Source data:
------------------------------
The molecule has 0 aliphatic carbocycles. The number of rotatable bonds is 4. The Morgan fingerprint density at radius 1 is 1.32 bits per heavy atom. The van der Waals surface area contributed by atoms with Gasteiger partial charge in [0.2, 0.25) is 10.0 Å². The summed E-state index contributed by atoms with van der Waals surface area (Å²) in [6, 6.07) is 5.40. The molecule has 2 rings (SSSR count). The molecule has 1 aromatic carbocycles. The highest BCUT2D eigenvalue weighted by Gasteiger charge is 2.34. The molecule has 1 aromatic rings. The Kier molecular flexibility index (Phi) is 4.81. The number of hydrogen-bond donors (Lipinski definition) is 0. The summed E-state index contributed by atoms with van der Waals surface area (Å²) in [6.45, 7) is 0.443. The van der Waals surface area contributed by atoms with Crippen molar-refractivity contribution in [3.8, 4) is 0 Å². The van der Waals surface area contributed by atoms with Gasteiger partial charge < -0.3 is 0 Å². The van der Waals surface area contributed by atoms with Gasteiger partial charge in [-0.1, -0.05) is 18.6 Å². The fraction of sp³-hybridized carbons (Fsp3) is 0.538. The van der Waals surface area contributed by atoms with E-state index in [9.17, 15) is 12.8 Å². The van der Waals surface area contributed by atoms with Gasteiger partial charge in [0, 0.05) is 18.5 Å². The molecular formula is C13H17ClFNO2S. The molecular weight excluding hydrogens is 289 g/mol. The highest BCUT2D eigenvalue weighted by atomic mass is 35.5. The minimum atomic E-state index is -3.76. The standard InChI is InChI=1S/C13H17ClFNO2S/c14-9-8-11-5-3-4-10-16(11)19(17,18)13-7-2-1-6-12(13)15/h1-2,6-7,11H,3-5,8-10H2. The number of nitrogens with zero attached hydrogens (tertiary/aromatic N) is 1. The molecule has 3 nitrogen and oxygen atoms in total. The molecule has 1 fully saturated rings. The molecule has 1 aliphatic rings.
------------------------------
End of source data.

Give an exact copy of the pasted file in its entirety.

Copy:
The molecule has 0 aliphatic carbocycles. The number of rotatable bonds is 4. The Morgan fingerprint density at radius 1 is 1.32 bits per heavy atom. The van der Waals surface area contributed by atoms with Gasteiger partial charge in [0.2, 0.25) is 10.0 Å². The summed E-state index contributed by atoms with van der Waals surface area (Å²) in [6, 6.07) is 5.40. The molecule has 2 rings (SSSR count). The molecule has 1 aromatic carbocycles. The highest BCUT2D eigenvalue weighted by Gasteiger charge is 2.34. The molecule has 1 aromatic rings. The Kier molecular flexibility index (Phi) is 4.81. The number of hydrogen-bond donors (Lipinski definition) is 0. The summed E-state index contributed by atoms with van der Waals surface area (Å²) in [6.45, 7) is 0.443. The van der Waals surface area contributed by atoms with Crippen molar-refractivity contribution in [3.8, 4) is 0 Å². The van der Waals surface area contributed by atoms with Gasteiger partial charge < -0.3 is 0 Å². The van der Waals surface area contributed by atoms with Gasteiger partial charge in [-0.1, -0.05) is 18.6 Å². The fraction of sp³-hybridized carbons (Fsp3) is 0.538. The van der Waals surface area contributed by atoms with E-state index in [9.17, 15) is 12.8 Å². The van der Waals surface area contributed by atoms with Gasteiger partial charge in [0, 0.05) is 18.5 Å². The molecular formula is C13H17ClFNO2S. The molecular weight excluding hydrogens is 289 g/mol. The highest BCUT2D eigenvalue weighted by atomic mass is 35.5. The minimum atomic E-state index is -3.76. The standard InChI is InChI=1S/C13H17ClFNO2S/c14-9-8-11-5-3-4-10-16(11)19(17,18)13-7-2-1-6-12(13)15/h1-2,6-7,11H,3-5,8-10H2. The number of nitrogens with zero attached hydrogens (tertiary/aromatic N) is 1. The molecule has 3 nitrogen and oxygen atoms in total. The molecule has 1 fully saturated rings. The molecule has 1 aliphatic rings.